Sacheen refusing the Oscar on stage

17. A few years prior to Brando's refusal, George C. Scott declined his Best Actor win for Patton (1970) because he "did not feel himself to be in any competition with other actors."

George C. Scott in "Patton," plus Frank McCarthy accepting his Oscar

18. And the first person to refuse their Oscar was Dudley Nichols. He declined his then-titled Best Writing, Screenplay award for The Informer in 1936 due to a union boycott.

Dudley Nichols at a dinner with Olivia De Havilland and Henry Wallace

19. The shortest Oscars speech ever was by Patty Duke, who simply said "thank you" upon winning Best Supporting Actress in 1963.

Patty in "The Miracle Worker" vs. her accepting her Oscar

20. Edith Head is the most-awarded and most-nominated woman in Oscars history, with 8 wins from 35 nominations. She's so iconic that Pixar literally used her as inspiration when creating the character Edna Mode in The Incredibles.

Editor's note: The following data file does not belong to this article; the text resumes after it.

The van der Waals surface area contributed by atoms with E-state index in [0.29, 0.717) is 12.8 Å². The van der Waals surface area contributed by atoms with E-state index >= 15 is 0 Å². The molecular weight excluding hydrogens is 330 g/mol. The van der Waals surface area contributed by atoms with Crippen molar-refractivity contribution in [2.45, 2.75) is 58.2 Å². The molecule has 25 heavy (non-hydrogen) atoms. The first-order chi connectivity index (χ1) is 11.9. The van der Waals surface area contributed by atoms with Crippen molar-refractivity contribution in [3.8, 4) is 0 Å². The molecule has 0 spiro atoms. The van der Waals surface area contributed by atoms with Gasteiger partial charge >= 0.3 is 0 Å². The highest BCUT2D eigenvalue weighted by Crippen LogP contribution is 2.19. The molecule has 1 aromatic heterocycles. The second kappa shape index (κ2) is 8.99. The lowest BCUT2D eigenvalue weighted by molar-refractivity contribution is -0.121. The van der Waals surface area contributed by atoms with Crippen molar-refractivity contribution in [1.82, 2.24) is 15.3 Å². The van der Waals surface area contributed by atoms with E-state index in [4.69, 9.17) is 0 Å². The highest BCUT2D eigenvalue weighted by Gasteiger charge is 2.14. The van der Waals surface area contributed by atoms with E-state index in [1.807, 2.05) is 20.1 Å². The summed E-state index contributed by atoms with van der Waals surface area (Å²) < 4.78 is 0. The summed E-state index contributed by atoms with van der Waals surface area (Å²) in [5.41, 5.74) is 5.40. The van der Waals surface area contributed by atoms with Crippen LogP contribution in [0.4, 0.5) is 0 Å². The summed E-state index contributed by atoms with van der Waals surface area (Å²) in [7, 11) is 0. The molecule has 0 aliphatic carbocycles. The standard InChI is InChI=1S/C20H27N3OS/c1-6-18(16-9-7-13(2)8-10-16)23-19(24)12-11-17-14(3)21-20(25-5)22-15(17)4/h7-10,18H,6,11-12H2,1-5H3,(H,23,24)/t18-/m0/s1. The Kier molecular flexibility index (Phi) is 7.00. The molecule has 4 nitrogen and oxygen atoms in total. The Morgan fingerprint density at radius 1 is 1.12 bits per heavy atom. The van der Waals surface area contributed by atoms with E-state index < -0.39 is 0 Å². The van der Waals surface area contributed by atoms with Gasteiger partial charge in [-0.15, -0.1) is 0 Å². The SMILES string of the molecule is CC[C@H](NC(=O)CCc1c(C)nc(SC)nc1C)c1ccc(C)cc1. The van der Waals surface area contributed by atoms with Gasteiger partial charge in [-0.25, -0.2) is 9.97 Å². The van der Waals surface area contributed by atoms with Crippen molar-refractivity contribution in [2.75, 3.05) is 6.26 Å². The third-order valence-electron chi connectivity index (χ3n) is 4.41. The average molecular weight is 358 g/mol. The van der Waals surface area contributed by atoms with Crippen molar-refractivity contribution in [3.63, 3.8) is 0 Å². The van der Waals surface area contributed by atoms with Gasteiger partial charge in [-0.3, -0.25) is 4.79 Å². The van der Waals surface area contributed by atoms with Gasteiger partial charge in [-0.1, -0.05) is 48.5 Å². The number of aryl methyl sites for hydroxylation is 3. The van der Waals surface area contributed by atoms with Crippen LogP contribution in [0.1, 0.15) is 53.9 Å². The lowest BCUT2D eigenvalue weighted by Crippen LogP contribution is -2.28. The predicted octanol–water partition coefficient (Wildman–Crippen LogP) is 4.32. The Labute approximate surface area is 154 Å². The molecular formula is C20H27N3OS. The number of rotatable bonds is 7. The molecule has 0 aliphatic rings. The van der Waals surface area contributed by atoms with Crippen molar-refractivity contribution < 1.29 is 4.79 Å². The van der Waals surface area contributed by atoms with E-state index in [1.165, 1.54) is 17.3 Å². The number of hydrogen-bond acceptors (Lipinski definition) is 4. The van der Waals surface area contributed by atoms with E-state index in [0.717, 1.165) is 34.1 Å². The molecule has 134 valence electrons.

Edith Head with seven of her Oscars

21. No one has ever won the Best Actor Oscar for their debut performance, but four have won it for Best Actress.

Marlee Matlin accepting her Oscar

22. No film has won Oscars in all four acting categories, but three have won "The Big 5," aka Best Picture, Director, Screenplay, Actor, and Actress.

Jack Nicholson and Louise Fletcher in the movie, plus Michael Douglas accepting the Oscar

23. And finally, there have been six ties on Oscar night, two of which occurred in the acting categories (the most famous being between Katharine Hepburn and Barbra Streisand in 1969).

Katharine Hepburn and Barbra Streisand tying at the Oscars in 1969